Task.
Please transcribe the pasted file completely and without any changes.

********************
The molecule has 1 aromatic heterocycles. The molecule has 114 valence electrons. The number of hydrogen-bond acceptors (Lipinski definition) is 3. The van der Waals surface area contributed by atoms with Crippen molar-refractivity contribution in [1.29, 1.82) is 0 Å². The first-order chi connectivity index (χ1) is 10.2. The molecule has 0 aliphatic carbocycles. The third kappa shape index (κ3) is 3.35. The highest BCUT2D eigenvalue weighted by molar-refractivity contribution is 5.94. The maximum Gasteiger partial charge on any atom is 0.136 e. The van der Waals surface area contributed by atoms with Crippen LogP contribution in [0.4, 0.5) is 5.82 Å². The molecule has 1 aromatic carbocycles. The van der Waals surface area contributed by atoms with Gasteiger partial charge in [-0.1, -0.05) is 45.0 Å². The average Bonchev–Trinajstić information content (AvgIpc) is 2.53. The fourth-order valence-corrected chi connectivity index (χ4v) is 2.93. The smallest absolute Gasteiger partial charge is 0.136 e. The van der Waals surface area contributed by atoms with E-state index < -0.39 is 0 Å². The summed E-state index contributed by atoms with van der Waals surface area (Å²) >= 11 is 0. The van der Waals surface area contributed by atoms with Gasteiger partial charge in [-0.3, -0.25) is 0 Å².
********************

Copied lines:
The molecule has 1 aromatic heterocycles. The molecule has 114 valence electrons. The number of hydrogen-bond acceptors (Lipinski definition) is 3. The van der Waals surface area contributed by atoms with Crippen molar-refractivity contribution in [1.29, 1.82) is 0 Å². The first-order chi connectivity index (χ1) is 10.2. The molecule has 0 aliphatic carbocycles. The third kappa shape index (κ3) is 3.35. The highest BCUT2D eigenvalue weighted by molar-refractivity contribution is 5.94. The maximum Gasteiger partial charge on any atom is 0.136 e. The van der Waals surface area contributed by atoms with Crippen LogP contribution in [0.4, 0.5) is 5.82 Å². The molecule has 1 aromatic carbocycles. The van der Waals surface area contributed by atoms with Gasteiger partial charge in [-0.1, -0.05) is 45.0 Å². The average Bonchev–Trinajstić information content (AvgIpc) is 2.53. The fourth-order valence-corrected chi connectivity index (χ4v) is 2.93. The smallest absolute Gasteiger partial charge is 0.136 e. The van der Waals surface area contributed by atoms with E-state index < -0.39 is 0 Å². The summed E-state index contributed by atoms with van der Waals surface area (Å²) >= 11 is 0. The van der Waals surface area contributed by atoms with Gasteiger partial charge in [-0.3, -0.25) is 0 Å².